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Gov. Abbott Views Corpus Christi Storm Damage

Texas Gov. Greg Abbott at a news conference in Corpus Christi on Tuesday, July 28. The governor addressed both damages from Hurricane Hanna, which made landfall Saturday, July 25, and the ongoing fight against COVID-19. Nueces County is a hot spot for the disease, with the highest number of new cases per capita than any other area in the state. Photo courtesy of the governor’s office

The battle against COVID-19 became part of a Hurricane Hanna media conference in Corpus Christi after Texas Gov. Greg Abbott’s tour of damages in Nueces County on Tuesday, July 28. The governor, Texas Division of Emergency Management Chief Nim Kidd, and Region 6 FEMA Administrator Tony Robinson met with Nueces County Judge Barbara Canales and other local elected officials after the tour and before the conference to discuss state and federal support of the region.

The governor also announced Tuesday the deployment of a U.S. Army Reserve Urban Augmentation Medical Task Force to Corpus Christi and Victoria to help combat COVID-19. The 85-member team, which is part of the U.S. Department of Defense, includes medical and support professionals who will work with COVID-19 patients at Christus Spohn Hospital Corpus Christi Shoreline and DeTar Hospital Navarro in Victoria.

Still the state’s biggest hot spot for COVID-19, the Coastal Bend has seen numbers of new cases, hospitalizations, and deaths begin to decline over the past week. Wearing masks and adhering to other executive orders issued to slow the spread of the coronavirus are working, Abbott said at the news briefing held in the Anchor Ballroom at Texas A&M University-Corpus Christi.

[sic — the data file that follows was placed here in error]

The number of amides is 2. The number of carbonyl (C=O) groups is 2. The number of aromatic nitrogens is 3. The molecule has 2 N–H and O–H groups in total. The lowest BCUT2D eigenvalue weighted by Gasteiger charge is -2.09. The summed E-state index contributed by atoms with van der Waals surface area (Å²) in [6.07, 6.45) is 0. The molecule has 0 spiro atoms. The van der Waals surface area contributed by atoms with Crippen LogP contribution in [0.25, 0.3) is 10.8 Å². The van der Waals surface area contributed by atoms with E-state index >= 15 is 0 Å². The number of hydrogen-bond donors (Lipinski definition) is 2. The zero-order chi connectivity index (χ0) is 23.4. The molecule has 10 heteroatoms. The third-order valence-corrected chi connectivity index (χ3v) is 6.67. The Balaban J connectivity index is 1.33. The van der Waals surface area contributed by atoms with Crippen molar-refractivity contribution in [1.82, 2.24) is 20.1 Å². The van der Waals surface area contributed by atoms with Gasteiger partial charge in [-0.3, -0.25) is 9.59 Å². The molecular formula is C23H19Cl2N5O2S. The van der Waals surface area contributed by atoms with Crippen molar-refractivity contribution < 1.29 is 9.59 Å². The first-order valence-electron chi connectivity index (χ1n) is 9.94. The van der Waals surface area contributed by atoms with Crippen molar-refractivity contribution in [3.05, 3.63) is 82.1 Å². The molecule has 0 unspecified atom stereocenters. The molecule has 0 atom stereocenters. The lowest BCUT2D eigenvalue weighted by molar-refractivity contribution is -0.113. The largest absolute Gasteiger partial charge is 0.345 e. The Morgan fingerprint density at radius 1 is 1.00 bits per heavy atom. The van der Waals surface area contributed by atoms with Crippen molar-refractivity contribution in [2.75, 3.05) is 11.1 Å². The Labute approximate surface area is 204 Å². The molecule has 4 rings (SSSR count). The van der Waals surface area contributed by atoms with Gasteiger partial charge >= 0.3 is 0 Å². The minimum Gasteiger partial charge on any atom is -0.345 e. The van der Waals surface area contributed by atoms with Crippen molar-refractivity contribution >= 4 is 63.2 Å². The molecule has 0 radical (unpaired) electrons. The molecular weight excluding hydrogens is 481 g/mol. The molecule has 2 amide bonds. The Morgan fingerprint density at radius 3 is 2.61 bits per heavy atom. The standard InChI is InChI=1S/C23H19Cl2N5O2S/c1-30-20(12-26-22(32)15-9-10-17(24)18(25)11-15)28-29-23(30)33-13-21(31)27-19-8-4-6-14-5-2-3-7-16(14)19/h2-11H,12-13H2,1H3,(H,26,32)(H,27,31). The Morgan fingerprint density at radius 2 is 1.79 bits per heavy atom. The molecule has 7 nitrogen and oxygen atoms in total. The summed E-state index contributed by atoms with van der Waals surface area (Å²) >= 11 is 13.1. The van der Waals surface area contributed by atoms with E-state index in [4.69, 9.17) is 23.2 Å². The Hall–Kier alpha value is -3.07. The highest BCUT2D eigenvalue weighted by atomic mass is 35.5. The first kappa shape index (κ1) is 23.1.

“The people in this region are acting in safer ways to decrease these numbers,” he said. “To see these declines continue, we have to continue these safe practices. If you let down your guard now, it will lead to another increase in COVID-19 cases.”

Speaking about the Category 1 hurricane that landed 60 miles south of Corpus Christi at about 5 p.m. Saturday, July 25, the governor noted that no one in either Kleburg or Nueces counties were in shelters, another plus in the defeat COVID column.

“During a time of having a hurricane while also in the midst of a disease pandemic, people in shelters are in a compromised situation,” he said. “Having no one in a shelter is good because that’s one place less where COVID-19 contamination can take place.”

Both counties have already reopened testing sites for COVID-19, and the state is continuing to provide necessary supplies and personnel, Abbott continued.

On Saturday, Abbott issued a disaster declaration for 32 counties, including Nueces County. He also requested a disaster declaration from the federal government, which was approved by FEMA on Monday, July 27.

"The state of Texas is committed to providing our communities with the resources they need to recover from Hurricane Hanna," Abbott said. "The ongoing collaboration between state, local, and federal government is crucial, especially given the additional challenges of COVID-19, and I thank all of our partners for their assistance as we navigate the recovery efforts following this storm. Together, we will rebuild and ensure a more resilient future for communities throughout the Coastal Bend."

To follow the latest news on COVID-19 in Corpus Christi, check the Corpus Christi Business News' COVID-19 Resource Page.

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